i am having pre cal woes
today was the first day of school and i cant remember how to do this home work
$\displaystyle 3/4(x^2+1)^(-1/4)-(1/2)(x^2+1)^(3/4)$
step by step would be awesome
indeed, you did do something wrong. if you factor out $\displaystyle (x^2 + 1)^{-1/4}$ from $\displaystyle (x^2 + 1)^{3/4}$ you are left with $\displaystyle (x^2 + 1)$ since $\displaystyle (x^2 + 1)^{3/4} = (x^2 + 1)(x^2 + 1)^{-1/4}$
you have to make sure that when you factor something out, that the powers of the base add up to the original power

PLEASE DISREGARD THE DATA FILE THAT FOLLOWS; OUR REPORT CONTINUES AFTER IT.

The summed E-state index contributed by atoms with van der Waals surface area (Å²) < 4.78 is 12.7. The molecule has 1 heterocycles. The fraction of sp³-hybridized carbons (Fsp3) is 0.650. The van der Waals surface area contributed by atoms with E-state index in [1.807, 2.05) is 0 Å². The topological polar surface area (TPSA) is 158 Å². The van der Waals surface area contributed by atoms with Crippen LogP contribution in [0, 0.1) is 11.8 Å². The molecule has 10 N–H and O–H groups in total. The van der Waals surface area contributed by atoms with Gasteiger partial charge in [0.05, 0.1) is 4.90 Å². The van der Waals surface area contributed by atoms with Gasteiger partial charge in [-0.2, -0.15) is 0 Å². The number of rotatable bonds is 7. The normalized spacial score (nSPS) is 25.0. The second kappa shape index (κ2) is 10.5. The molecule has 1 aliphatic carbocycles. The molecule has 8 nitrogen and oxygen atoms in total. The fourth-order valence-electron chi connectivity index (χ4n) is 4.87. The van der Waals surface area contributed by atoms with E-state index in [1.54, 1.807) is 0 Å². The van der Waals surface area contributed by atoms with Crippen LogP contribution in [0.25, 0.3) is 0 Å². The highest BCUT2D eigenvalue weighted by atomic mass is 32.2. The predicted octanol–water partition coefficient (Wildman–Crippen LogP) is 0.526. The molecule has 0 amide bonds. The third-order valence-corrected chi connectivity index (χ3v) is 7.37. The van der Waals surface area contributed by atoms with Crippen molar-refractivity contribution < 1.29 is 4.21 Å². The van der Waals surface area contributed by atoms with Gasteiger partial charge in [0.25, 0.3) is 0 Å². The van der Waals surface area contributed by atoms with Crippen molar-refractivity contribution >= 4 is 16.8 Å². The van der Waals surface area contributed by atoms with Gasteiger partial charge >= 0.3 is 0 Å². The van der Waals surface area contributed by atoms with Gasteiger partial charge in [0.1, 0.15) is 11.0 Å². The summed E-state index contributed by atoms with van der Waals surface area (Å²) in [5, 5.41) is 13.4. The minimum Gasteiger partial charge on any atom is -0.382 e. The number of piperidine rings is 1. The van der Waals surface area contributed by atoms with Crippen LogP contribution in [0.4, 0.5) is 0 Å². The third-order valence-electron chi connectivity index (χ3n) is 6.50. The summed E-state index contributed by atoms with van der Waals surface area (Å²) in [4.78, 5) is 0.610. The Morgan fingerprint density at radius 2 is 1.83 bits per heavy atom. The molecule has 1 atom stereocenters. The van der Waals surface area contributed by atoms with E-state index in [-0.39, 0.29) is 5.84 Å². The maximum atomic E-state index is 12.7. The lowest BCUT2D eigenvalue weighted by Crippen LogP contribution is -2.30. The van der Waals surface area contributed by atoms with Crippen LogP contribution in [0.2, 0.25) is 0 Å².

$\displaystyle \frac 34(x^2 + 1)^{-1/4} - \frac 12 (x^2 + 1)^{3/4} = (x^2 + 1)^{-1/4} \bigg( \frac 34 - \frac 12 (x^2 + 1) \bigg)$ ........note that if you multiply this out, you get back the original. this was not true with what you wrote.
to make it look nicer, we can factor out a 1/4, to get:
$\displaystyle \frac 14 (x^2 + 1)^{-1/4} [3 - 2(x^2 + 1)] = \frac 14 (x^2 + 1)^{-1/4}(1 - 2x^2) = \frac 14 (1 - 2x^2)(x^2 + 1)^{-1/4}$
look carefully at what i did. now's your chance to ask questions